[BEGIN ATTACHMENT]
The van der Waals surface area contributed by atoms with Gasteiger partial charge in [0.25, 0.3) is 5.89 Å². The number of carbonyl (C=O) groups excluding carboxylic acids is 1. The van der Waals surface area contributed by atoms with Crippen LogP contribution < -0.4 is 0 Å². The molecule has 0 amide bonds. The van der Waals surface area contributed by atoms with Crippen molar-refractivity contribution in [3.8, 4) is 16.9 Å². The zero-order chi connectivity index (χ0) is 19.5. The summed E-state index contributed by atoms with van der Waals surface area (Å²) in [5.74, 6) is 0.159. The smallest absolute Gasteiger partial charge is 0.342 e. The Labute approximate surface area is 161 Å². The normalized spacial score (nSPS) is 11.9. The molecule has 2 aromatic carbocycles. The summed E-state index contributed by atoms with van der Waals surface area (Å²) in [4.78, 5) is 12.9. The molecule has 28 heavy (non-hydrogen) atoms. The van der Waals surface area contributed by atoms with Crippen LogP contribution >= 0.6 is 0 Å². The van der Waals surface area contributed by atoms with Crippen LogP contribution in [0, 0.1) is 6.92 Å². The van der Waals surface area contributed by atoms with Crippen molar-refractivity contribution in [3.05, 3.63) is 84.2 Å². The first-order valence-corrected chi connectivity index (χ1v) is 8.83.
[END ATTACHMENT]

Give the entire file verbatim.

The van der Waals surface area contributed by atoms with Gasteiger partial charge in [0.25, 0.3) is 5.89 Å². The number of carbonyl (C=O) groups excluding carboxylic acids is 1. The van der Waals surface area contributed by atoms with Crippen LogP contribution < -0.4 is 0 Å². The molecule has 0 amide bonds. The van der Waals surface area contributed by atoms with Crippen molar-refractivity contribution in [3.8, 4) is 16.9 Å². The zero-order chi connectivity index (χ0) is 19.5. The summed E-state index contributed by atoms with van der Waals surface area (Å²) in [5.74, 6) is 0.159. The smallest absolute Gasteiger partial charge is 0.342 e. The Labute approximate surface area is 161 Å². The normalized spacial score (nSPS) is 11.9. The molecule has 2 aromatic carbocycles. The summed E-state index contributed by atoms with van der Waals surface area (Å²) in [4.78, 5) is 12.9. The molecule has 28 heavy (non-hydrogen) atoms. The van der Waals surface area contributed by atoms with Crippen LogP contribution >= 0.6 is 0 Å². The van der Waals surface area contributed by atoms with Crippen LogP contribution in [0, 0.1) is 6.92 Å². The van der Waals surface area contributed by atoms with Crippen molar-refractivity contribution in [3.05, 3.63) is 84.2 Å². The first-order valence-corrected chi connectivity index (χ1v) is 8.83.